With the introduction of vSphere 5.5 there are two mayor HA improvements announced:
– vSphere App HA, on the Intarweb also known as App aware HA; High Availability at the application layer.
– vSphere HA detecting VM antiaffinity rules.
I’ll start with the latter.
HA detecting VM Anti-affinty rules
With vSphere DRS… Hey wait isn’t the subject supposed to be HA… Well yes, but the anti- or affinity rules are DRS rules. So a bit of DRS rule explanation;..these rules helps maintain the order of placements of VM’s on hosts throughout the cluster. Affinity rules are rules that places VM’s together on certain hosts. Anti-affinity rules are rules that places VM’s separate from those VM’s in the rule. Think of VM’s that are already in a software availability service, such as the nodes of a cluster. You don’t typically want the nodes on one physical host.
With vSphere 5.1 and earlier vSphere HA did not detect a violation of these rules (these rules are unknown to vSphere HA). After a HA failover the VM’s could be place on the same host, after vSphere DRS would kick in and vMotion the VM’s so the anti-affinity rules are satisfied (DRS needs to be in full automated to enable the auto vMotion). Applications with high sensitivity to latency would not like this vMotion and there is a (very slight) moment that HA application clustering service are at higher risk as both VM’s are on the same physical host. A failure of the physical host before the vMotion is completed, would impact a downed service.
In a application cluster service you could also choose to use VM Overrides to disable HA restart for the VM cluster nodes as the application service handles the application HA actions. After a failure you would have to manually get the failed node online (or add a new one) in the application service. But that looses automation…
With vSphere 5.5 HA has been enhanced to conform with the anti-affinity rules. In a case of a host failure the VM’s are brought up accordant to the anti-affinity rules without the need of a vMotion action.This enhancement is configured as an advanced option.
vSphere App HA aka App aware HA
We already have host and VM monitoring, with vSphere 5.5 lifts this to application monitoring. vSphere App HA can be configured to restart an application service when an issue is detected with this service. It is possible to monitor applications as IIS, MSSQL, Apache Tomcat and vCenter. When the application service restart fails App HA can also reset the virtual machine. Service actions can be configured with the use of App HA policies. VM monitoring must be enabled to use application monitoring.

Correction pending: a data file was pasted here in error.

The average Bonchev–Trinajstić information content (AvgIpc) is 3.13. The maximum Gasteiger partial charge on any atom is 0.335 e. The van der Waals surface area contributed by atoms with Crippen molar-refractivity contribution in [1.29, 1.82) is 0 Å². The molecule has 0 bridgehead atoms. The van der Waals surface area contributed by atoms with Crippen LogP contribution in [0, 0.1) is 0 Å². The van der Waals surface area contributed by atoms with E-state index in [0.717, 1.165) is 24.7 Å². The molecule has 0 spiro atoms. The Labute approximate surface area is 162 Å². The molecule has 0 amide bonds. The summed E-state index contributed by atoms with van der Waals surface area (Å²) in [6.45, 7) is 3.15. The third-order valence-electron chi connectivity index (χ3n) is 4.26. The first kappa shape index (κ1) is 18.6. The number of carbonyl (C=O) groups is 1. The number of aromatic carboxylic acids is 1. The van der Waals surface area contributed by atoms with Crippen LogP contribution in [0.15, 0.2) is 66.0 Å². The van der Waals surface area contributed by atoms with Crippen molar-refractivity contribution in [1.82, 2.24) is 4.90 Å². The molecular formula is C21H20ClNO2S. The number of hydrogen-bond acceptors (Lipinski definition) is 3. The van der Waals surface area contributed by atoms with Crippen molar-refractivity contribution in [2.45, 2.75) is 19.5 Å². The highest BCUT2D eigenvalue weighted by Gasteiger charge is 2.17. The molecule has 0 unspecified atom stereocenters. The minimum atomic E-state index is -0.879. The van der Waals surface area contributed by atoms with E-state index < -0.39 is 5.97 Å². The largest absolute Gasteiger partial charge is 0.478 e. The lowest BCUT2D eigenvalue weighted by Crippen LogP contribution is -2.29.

App HA Policies are definitions of the number of times vSphere App HA will attempt to restart a service, the number of minutes it will wait for the service to start, and the options to reset the virtual machine if the service fails to start and to reset the virtual machine when the service is unresponsive. They can also be configured to use other triggers, such as e-mail notifications or vCenter alerts.
When a configured App HA policy is assigned to a specific application service, vSphere App HA is enabled for that service.
But what’s needed:
For App HA to work two appliances are needed in the environment (per vCenter), vSphere App HA and vFabric Hyperic. The latter is used by the App HA architecture to monitor applications and is a vFabric Hyperic Server that communicates with vFabric Hyperic agents.
The roles of the both appliances are as follow: the vSphere App HA virtual appliance stores and manages vSphere App HA policies. The vFabric Hyperic appliance monitors applications and enforces the assigned vSphere App HA policies. For monitoring the applications of a VM, vFabric Hyperic agents must be installed inside the VM’s of these applications. These agents are communication brokers for the applications of the VM’s and the vFabric Hyperic appliance.
The vFabric Hyperic agents are supported to be deployed at Linux and Windows os’ses for 32-bit or 64-bit applications. How and what is supported for vSphere 5.5 HA is not yet completely clear (service support for IIS6/7/8, MSSQL 2005/2008/2012, Apache Tomcat, Apache HTTP and vCenter). Following the current vFabric Suite supported OS’ses these include Windows 2003, Windows 2008R2, Red Hat Enterprise Server and Suse Enterprise Linux.
Well. Good Question. App HA is part of the vSphere Enterprise plus edition only. Costs of vSphere 5.5 is expected to be around the current vSphere 5.1 costs. But with what options, constrains and limits…..unknown. The General Availability of vSphere 5.5 is yet unknown.
Separately VMware vFabric Suite is currently available as a one-time perpetual license under which support and subscription (SnS) contracts can be renewed annually – See more at: http://www.vmware.com/products/vfabric/buy.html#sthash.lTBxCHHK.dpuf
How the both are combined at what options/editions/prices keep a look out for further vSphere 5.5 product announcements.
– Exiting. I have the HA BCO5047 – vSphere High Availability – What’s New and Best Practices in my Barcelona schedule to get some more insight at VMworld EU 2013.